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Feature Vaginal Mesh Implants

Vaginal mesh implants: putting the relations between UK doctors and industry in plain sight

BMJ 2018; 363 doi: (Published 10 October 2018) Cite this as: BMJ 2018;363:k4164
  1. Jonathan Gornall, investigative journalist, Suffolk
  1. jgornall{at}

Despite government guidance, it remains difficult to unpick industry funding of clinicians in the UK—and specialists in vaginal mesh treatment are no exception. Jonathan Gornall reports on the NHS surgeons, professional bodies, royal colleges, and medical conferences that benefit from corporate funding and how this financial involvement is hidden from patients

The associations of individual surgeons and professional bodies with device manufacturers have done little to assuage the concerns of anti-mesh campaigners that sections of the medical profession are biased towards the technology. They argue that conflict of interest played a part in the rapid adoption of mesh for the treatment of stress urinary incontinence and pelvic organ prolapse.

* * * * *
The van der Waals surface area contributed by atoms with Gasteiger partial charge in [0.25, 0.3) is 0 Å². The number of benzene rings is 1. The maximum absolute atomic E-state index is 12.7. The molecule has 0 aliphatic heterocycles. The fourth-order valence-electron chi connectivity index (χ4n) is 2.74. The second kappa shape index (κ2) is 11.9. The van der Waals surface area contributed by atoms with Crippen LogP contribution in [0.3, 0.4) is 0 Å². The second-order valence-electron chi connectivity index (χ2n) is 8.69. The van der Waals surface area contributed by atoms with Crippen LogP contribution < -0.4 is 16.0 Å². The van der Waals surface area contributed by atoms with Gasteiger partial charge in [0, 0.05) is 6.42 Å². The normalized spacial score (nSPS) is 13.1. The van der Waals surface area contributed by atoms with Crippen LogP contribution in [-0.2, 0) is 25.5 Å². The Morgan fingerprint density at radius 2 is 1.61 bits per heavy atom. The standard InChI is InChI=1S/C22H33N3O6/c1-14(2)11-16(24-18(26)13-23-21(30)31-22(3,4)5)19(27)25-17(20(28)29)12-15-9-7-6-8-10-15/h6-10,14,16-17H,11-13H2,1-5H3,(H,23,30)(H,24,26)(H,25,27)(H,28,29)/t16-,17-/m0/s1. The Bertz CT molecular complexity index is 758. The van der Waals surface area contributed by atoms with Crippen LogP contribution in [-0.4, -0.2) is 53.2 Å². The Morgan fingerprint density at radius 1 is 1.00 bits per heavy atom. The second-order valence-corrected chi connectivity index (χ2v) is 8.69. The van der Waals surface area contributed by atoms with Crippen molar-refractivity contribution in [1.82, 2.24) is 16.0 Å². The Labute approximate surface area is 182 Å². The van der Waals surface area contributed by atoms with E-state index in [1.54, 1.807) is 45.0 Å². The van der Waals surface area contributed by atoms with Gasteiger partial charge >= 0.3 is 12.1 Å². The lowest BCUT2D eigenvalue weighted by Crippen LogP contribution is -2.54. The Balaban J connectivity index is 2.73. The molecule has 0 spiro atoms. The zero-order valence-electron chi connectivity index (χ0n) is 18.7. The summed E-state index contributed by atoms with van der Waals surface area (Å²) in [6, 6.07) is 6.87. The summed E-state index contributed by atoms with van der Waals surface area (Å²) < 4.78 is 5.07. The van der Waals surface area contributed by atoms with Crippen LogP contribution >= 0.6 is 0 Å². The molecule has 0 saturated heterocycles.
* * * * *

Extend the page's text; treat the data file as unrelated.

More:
Research funding by industry is a fact of modern medical life and, despite evidence that it can create unconscious bias affecting results, not in itself evidence of any kind of corruption. But, in the absence of any UK or European equivalent to the US Physician Payments Sunshine Act,1 which puts all relations between doctors and industry in plain sight, these (often hidden) competing interests undermine public confidence in the healthcare system.

Kath Sansom, founder of the patient group Sling the Mesh, has diligently unearthed connections between UK doctors and companies through a series of freedom of information requests and has a list of surgeons and units that have accepted industry funding in one form or another. “A lot of these individuals were on the original [guidelines] panels looking into mesh implants,” she says. “A lot were flown out to America to fancy hotels to have their training in mesh implants and given research grants and sponsorship. This creates the disturbing impression that a surgeon’s judgment might be clouded and that the treatment patients are getting might not be based 100% on a conviction that this is the best treatment in …

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